Why We Support Autism Speaks (And why you should to.)

It’s no secret our family supports Autism Speaks. And although our son is on the spectrum, our support isn’t based on any tangible benefit received from the organization. Our support is rooted solely in the commonality we’ve found within.

If you know our story, you know I recognized symptoms of autism in our son, Jackson, very early on. Our son was officially diagnosed in early November 2011, just three weeks shy of his third birthday. Although I had suspected autism for quite some time, I was devastated when the neurologist delivered the diagnosis. I was so fearful of the unknowns. I had no idea what life held for our son and was terrified of facing the future with a “team” comprised solely of my husband and me. In retrospect, my fears were unfounded, but that was my reality at that point in time.

Following our son’s diagnosis, I found a much-needed sense of community within Autism Speaks. I perused the organization’s website ad nauseam. As anticipated, I found a wealth of statistics, information and resources. We participated in our first Walk Now For Autism Speaks in 2013. Words cannot express the overwhelming sense of community I felt when we stepped into a literal sea of families at that first Walk. It was overwhelming and very much needed.

So you see, this is why Autism Speaks is an organization near and dear to our hearts. Please join us in supporting them. If not for our family, then do it to benefit the millions of other families affected by autism. Chances are, this means you.

#1in68

About 1 percent of the world population has autism spectrum disorder. (CDC, 2014)

Prevalence in the United States is estimated at 1 in 68 births. (CDC, 2014)

More than 3.5 million Americans live with an autism spectrum disorder. (Buescher et al., 2014)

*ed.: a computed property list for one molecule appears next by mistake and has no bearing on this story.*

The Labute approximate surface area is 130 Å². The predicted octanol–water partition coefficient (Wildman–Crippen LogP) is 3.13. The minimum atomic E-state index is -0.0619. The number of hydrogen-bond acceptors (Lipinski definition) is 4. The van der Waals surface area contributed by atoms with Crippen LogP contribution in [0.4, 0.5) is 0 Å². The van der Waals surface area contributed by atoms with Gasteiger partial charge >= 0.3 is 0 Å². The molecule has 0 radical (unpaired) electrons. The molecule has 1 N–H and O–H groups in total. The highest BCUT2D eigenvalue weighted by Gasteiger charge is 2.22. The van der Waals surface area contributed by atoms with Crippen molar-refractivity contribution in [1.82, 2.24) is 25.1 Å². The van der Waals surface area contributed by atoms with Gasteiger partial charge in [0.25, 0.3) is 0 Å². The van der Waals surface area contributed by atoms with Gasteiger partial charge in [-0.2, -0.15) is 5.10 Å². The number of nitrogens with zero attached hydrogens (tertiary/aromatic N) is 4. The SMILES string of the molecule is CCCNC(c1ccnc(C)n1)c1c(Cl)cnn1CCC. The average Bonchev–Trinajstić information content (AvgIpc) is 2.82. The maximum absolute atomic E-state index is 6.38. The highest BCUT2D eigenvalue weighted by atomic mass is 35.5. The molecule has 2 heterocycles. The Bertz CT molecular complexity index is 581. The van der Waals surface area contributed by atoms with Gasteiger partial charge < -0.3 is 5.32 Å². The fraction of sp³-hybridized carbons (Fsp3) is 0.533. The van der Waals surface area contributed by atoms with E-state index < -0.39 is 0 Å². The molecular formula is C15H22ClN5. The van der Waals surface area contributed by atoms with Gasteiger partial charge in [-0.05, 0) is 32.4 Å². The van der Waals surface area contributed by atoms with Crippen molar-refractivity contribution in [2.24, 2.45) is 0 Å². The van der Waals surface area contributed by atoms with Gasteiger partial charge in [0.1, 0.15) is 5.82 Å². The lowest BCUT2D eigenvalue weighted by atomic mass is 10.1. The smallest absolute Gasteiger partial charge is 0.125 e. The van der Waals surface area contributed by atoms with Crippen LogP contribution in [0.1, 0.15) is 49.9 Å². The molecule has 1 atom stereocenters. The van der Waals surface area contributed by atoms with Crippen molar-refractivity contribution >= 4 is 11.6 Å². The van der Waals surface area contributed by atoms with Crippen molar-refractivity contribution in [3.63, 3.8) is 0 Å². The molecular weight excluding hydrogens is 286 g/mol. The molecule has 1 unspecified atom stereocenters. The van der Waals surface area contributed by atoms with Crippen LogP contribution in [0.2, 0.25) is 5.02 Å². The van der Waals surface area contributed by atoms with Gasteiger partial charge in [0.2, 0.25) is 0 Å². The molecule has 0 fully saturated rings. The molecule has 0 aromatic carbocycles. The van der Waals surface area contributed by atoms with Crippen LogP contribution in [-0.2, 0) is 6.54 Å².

Cost of lifelong care can be reduced by 2/3 with early diagnosis and intervention. (Autism Society estimate based on Government Accounting Office Report on Autism, 2006)

2 thoughts on “Why We Support Autism Speaks (And why you should to.)

  1. messesandlove

    My daughter was diagnosed with Autism recently. I actually just floated the idea to my husband about building a team for a autism speaks walk today! I am glad to hear that the walks are so helpful in building a community because the diagnosis is really isolating.

    Reply
    1. bobbie731 Post author

      Knowing my message has been heard has blessed me, Catie. I know full well how isolating autism is. I don’t know how old your daughter is, but I can tell you you adapt, which allows you to live a more meaningful and transparent life. With us, our life is a life of quality versus quantity. And that quality is so very rich. We celebrate EVERY victory–no matter how small. Tonight, our son tried a bite of pasta. That’s a MAJOR victory! I praised him as if he conquered Mount Everest. You will find a new normal, but in the meantime do participate in your local Walk. It is made for your family! Blessings to you, my friend.

      Reply

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